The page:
However, the committee heard no information from the makers of some of America's most popular food products. Perhaps these companies do not want to risk testifying because, Dodd says, "brand loyalty is extremely fragile."

Related Articles:

Agriculture Chief Says Food Shortages 'Unlikely' Due to Y2K Bug (y2ktoday, 2/5/99)


Charles Dervarics is a freelance writer who frequently covers legislation and public policy issues.

-- duh (not surprised@this.news), February 07, 1999


During the testimony, Senator Bennett questioned the accuracy of the GartnerGroup's optimistic report on food industry compliance. Bennett said the GartnerGroup's report was based on self-reported information from the industry, such as the SEC filings.

Bennett also said the report only covered the compliance of the very largest companies in the food industry, which tend to have the most resources to become Y2K compliant.

-- Kevin (mixesmusic@worldnet.att.net), February 07, 1999.

My apologies if this question was already posed/addressed. Supervalue store CEO was on the slate to testify at the Food Industry Hearings the other day. However, to my knowledge they did not participate. Supervalue is the company that owned Cheaper Foods that folded due to a lack of Y2K remediation money (apparently they were in dire straits already). I don't have cable so didn't catch CSPAN coverage. And from what I've piqued from the posts here, there's no mention of SV. Did they testify?

-- Other Lisa (LisaWard2@aol.com), February 07, 1999.

Thanks for these posts. Very disconcerting! Keep well and keep digging.

-- Watchful (seethesea@msn.com), February 07, 1999.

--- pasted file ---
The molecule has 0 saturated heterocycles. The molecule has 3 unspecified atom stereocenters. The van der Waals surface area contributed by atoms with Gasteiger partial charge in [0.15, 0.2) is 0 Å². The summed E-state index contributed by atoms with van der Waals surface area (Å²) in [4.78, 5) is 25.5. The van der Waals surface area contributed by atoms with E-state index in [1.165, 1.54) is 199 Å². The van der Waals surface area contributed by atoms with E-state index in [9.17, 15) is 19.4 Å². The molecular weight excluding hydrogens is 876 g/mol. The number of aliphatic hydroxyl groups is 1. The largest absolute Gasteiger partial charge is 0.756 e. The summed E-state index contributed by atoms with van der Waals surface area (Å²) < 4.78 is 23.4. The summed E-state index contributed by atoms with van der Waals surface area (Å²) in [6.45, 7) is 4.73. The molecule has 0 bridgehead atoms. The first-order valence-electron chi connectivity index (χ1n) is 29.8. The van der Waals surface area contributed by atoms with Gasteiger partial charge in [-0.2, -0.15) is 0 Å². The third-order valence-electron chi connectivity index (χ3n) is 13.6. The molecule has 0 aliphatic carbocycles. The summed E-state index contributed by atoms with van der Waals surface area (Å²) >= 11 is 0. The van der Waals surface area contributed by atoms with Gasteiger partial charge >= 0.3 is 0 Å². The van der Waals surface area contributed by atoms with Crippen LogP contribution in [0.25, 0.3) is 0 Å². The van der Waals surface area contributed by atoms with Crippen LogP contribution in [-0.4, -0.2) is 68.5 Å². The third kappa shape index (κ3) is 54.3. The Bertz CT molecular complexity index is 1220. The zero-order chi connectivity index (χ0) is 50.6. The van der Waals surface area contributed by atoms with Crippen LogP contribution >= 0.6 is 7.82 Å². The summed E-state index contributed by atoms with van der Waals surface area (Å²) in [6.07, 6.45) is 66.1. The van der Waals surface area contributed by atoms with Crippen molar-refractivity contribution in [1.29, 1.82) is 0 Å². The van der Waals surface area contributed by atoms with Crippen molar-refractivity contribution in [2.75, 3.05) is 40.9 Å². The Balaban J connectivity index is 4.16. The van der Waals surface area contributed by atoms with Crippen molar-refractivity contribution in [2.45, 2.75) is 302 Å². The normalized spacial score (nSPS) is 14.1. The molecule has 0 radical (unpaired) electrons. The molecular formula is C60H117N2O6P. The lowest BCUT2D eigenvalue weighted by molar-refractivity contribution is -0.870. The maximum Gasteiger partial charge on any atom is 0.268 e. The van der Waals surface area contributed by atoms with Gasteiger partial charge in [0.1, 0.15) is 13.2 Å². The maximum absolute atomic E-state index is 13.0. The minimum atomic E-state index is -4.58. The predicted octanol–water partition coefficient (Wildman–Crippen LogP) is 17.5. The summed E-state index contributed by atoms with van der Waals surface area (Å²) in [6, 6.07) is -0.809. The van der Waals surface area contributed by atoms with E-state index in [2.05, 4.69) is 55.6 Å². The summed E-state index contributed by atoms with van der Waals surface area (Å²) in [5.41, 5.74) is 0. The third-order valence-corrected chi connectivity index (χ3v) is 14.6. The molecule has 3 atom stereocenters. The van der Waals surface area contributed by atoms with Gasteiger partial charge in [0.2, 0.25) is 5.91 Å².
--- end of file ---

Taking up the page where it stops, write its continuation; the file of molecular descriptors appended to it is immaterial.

Mrs. Big Dog was reading this over my shoulder and noticed immediately that while only 32% of farms may well rely on automation, they probably account for 80% (?) of our food production.

Arf Arf

-- BigDog (BigDog@duffer.com), February 07, 1999.

And, as usual, the only two talking in public were those who had started on-time (1995-1997) and spent enough money early enough, and were close to finishing.

No wonder they could report progress. Now, where the H**l is everybody else?

You can't extrapolate silence to mean remediation. You can't extrapolate "wishes" from a federal bureacrat to indicate compliance and success across an entire industry based on two companies in that industry. And, at best, you can only hope "complete remediation" means the company has found, solved and removed enough problems that the ones not discovered yet won't interupt their deliveries next year.

-- Robert A. Cook, PE (Kennesaw, GA) (cook.r@csaatl.com), February 07, 1999.

It still takes fuel to move the food to the public. With a projected 70% failure of refining facilities and a very real prospect of severely curtailed or unavailable gasoline and diesel fuel, it is rather pointless to assure us there will be food in the year 2000 if that food is unavailable to the consumer at their location.

-- Ann Fisher (zyax55b@prodigy.com), February 07, 1999.

Aaack! Who projected a 70% failure of refineries. Is there a URL for this? What was this projection based on? How did I miss that?

-- Flint (flintc@mindspring.com), February 07, 1999.

the bottom line is that the food processors by and large have tons of embedded systems, and more importantly, how are they going to tell their shareholders that a large percentage of the profits are going to have to be thrown at Y2K to bring them up to snuff????more important however, the majority of their systems have embedded chips, absolutely nobody knows where to find the programmers, as these are old programs, and they more than likely are flat out of business, via the automated process. good luck getting food out to the distribution level!!!!!

-- Joe Ledoux (joe@jps.net), February 08, 1999.